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Captain America: Civil War Review

The latest film in the blockbuster Marvel Cinematic Universe has finally hit cinemas in the UK and is probably the best one to date. Not only is it a film that Marvel has finally perfected the formula after the previous two phases but also shows signs of maturity as it spreads out the roster of characters to include not only old favourites but also new blood to the team.

Below This Be Spoilers

The film opens with the usual big set piece typical of the films with Steve Rogers, Wanda Maximoff, Sam Wilson, and Natasha Romanoff hunting down Brock Rumlow, the Hydra agent who was burnt during the events of Winter Soldier, in Nigeria as he attempts to steal a biological weapon. All appears to go according to plan until Wanda throws Rumlow away from Rogers as he detonates himself but crashes into a diplomatic building causing mass casualties. This leads to the creation of the Sokovia Accords to limit the agency of the Avengers and provide UN oversight that provide the main conflict of the film.


The main content of the film focuses largely around the relationship between Rogers and Tony Stark and their now differing (and IMO flipped) views on how to proceed, with Stark believing that they need oversight after being confronted by the mother of teenager who was killed in one of their operations and Rogers believing that bureaucracy will just get in the way of their mission to save people.

The character motivations for all the characters in the film are well thought out compared to some of the previous films of the franchise, which have suffered from cutting between events too quickly, with even the side-characters having reasons to pick their sides, which sees friends appear on opposite sides of the battle and having to deal with that.

In terms of the characters themselves I have to say between the old reliables from the earlier phases and the newer ones the new guys were much better. Rogers, Stark, and Romanoff are still played incredibly well but it seems they’ve run out of places for them to go as characters as many of their stories this time round were similar to previous entries, with Stark in particular quite boring at times as he once again went down the ‘I’m guilty’ road. Instead the lesser used characters, like Sam Wilson and Bucky Barnes, and the new characters, such as T’Challa, really stole the show as they added a fresh face to the billing.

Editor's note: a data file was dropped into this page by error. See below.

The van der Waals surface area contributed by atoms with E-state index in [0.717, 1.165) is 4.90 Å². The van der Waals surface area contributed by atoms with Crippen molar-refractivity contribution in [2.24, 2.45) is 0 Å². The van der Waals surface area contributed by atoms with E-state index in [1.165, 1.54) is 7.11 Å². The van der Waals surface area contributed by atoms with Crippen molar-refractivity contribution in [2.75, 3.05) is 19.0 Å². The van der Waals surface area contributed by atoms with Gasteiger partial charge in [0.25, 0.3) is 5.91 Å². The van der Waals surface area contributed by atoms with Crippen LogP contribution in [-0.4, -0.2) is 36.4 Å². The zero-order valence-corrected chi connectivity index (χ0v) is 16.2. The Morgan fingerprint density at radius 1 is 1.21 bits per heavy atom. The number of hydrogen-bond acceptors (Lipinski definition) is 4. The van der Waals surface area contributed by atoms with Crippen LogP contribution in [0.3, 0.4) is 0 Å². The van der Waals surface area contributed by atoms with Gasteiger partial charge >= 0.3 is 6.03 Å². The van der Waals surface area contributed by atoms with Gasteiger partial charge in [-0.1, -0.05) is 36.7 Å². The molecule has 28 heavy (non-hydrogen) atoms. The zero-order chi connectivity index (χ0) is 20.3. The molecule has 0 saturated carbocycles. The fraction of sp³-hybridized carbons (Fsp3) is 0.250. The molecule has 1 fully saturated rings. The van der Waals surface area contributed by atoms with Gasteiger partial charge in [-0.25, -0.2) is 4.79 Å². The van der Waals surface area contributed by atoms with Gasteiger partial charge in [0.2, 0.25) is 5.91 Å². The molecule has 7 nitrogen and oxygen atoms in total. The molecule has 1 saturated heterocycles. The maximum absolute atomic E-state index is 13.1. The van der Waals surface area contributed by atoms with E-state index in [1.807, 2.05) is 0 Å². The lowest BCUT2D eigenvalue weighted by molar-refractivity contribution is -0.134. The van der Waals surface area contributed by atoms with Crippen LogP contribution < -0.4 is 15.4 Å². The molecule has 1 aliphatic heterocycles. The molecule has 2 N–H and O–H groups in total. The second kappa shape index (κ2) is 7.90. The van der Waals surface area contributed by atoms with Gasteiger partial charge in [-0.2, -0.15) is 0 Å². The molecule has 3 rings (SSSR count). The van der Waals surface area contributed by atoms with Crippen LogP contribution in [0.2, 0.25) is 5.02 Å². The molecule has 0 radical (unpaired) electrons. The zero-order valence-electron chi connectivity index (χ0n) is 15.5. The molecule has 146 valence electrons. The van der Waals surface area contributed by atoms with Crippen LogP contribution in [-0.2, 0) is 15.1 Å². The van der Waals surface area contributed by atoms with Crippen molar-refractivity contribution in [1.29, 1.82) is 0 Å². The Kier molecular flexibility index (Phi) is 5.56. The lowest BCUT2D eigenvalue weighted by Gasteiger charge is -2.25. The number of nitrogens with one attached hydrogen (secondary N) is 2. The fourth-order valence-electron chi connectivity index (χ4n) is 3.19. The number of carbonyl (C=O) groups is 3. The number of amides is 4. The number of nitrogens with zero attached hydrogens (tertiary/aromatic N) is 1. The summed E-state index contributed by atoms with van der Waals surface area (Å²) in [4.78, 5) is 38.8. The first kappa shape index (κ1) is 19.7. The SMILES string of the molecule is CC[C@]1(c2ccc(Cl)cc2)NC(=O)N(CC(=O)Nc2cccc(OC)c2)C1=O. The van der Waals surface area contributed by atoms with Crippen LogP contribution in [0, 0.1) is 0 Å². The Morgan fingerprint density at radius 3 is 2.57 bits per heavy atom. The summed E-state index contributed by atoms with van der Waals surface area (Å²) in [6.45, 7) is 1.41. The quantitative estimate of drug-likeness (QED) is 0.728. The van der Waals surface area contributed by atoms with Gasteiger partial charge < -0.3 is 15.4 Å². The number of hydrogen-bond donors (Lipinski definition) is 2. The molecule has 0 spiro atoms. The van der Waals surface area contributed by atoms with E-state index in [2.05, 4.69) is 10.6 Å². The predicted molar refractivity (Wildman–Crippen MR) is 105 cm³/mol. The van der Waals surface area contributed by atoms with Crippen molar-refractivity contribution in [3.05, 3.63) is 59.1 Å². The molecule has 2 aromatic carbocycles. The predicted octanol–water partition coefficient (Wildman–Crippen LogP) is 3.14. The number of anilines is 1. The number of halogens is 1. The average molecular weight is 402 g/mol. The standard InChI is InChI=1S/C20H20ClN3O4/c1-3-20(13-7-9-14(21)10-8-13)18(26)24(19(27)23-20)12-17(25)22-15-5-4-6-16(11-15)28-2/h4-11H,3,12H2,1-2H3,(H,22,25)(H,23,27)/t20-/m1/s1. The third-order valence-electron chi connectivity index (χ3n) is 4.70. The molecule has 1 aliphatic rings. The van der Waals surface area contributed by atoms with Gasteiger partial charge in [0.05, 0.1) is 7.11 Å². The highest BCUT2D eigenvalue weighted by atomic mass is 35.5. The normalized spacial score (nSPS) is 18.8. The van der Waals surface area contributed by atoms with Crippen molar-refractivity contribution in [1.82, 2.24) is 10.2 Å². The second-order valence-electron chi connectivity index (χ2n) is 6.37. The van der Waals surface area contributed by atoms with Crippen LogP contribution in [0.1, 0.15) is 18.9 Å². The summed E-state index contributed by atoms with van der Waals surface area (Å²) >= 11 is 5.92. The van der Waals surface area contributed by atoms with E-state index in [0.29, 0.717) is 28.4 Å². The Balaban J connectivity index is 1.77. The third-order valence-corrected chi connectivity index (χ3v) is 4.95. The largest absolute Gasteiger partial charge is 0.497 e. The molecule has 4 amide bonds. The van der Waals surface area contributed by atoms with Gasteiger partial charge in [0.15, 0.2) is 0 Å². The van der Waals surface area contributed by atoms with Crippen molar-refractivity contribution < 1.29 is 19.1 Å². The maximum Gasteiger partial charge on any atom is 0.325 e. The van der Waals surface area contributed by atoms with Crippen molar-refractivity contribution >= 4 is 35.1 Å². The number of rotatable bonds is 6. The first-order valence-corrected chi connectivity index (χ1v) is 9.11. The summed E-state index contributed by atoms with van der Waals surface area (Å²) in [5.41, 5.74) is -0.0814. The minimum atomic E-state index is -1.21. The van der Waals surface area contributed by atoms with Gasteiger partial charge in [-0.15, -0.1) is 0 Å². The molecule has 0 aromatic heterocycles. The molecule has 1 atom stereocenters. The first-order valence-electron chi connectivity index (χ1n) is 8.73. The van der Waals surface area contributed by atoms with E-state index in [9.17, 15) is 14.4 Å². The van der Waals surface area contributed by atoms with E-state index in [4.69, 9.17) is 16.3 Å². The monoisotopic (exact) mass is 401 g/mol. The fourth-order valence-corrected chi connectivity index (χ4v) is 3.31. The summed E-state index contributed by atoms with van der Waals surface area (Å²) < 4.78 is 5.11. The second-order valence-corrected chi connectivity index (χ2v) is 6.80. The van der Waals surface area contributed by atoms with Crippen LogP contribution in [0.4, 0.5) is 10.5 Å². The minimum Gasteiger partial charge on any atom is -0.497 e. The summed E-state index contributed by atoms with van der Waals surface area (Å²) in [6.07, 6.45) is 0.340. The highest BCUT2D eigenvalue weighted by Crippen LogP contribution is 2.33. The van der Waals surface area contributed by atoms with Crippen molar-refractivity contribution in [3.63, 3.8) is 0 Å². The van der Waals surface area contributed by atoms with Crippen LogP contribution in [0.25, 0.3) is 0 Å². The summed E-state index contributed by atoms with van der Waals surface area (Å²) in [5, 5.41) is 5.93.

In particular the best of the film had to be T’Challa, more commonly known as Black Panther played by Chadwick Boseman, and the villain Helmut Zemo, played by the incredibly talented Daniel Brühl, who had some of the best character arcs of any film of the last few years as, unlike the more common heroes and villains with insane backgrounds or reasons for what they do, both felt remarkably human with their stories being ones of immense loss and what that does to people.


This notion of loss and its effects on people was really the heart of the film. After the previous films which were largely your usual ‘bad guy does bad thing, good guys do good things’ it was surprising Marvel took such a gamble by making such a non-traditional Marvel film. This was a film in which the good guys may have saved the day but in doing so not only cost innocent lives in the process but end up creating their own evils, with Zemo set out on destroying the Avengers from within due to them causing the deaths of his family during the events of Age of Ultron.

Despite this however the film doesn’t get lost in its negativity and brings back the humour from previous ensemble films but also does it much better. While I was a fan of the Whedon humour and banter it was very cliche in terms of content with it being the usual mix of bets between fighters, oorah attitude, and big speeches. Instead this had characters actually joking with each other, breaking the fourth wall, such as by describing that all the heroes have their gimmick on the introduction of Spider-Man, and more relatable pettiness, in particular scenes between Wilson and Barnes, which saw one of my favourite moments of the film where Wilson refuses to move his car seat forward to give Barnes legroom. It makes no sense for a Marvel film and that’s why I love it in its normal nature.


Despite this however the film did have a few negatives. Once again it fell into this obsession with having characters either be in relationships or appear to want to be in said relationships, with Vision and Wanda looking particularly domestic at times and a Rogers/Sharon Carter relationship appearing out of nowhere. Also a few of the initial reasons for the events of the film are completely forgotten about, with Rumlow being killed off fairly quickly and the mother of the dead student never being brought up again either.


Overall though this was a film that really showed a transition in the MCU that we knew was coming for a longtime now where older leads like Iron Man and Captain America are inevitably replaced by newer characters like Black Panther and this has understandably worried some fans but if this film is anything to go by I’d honestly say we have nothing to worry about as the newer characters are being given the same attention to detail as the old and the retiring ones aren’t simply being put out to pasture for the sake of it.

This is a film I wholeheartedly recommend you go see.

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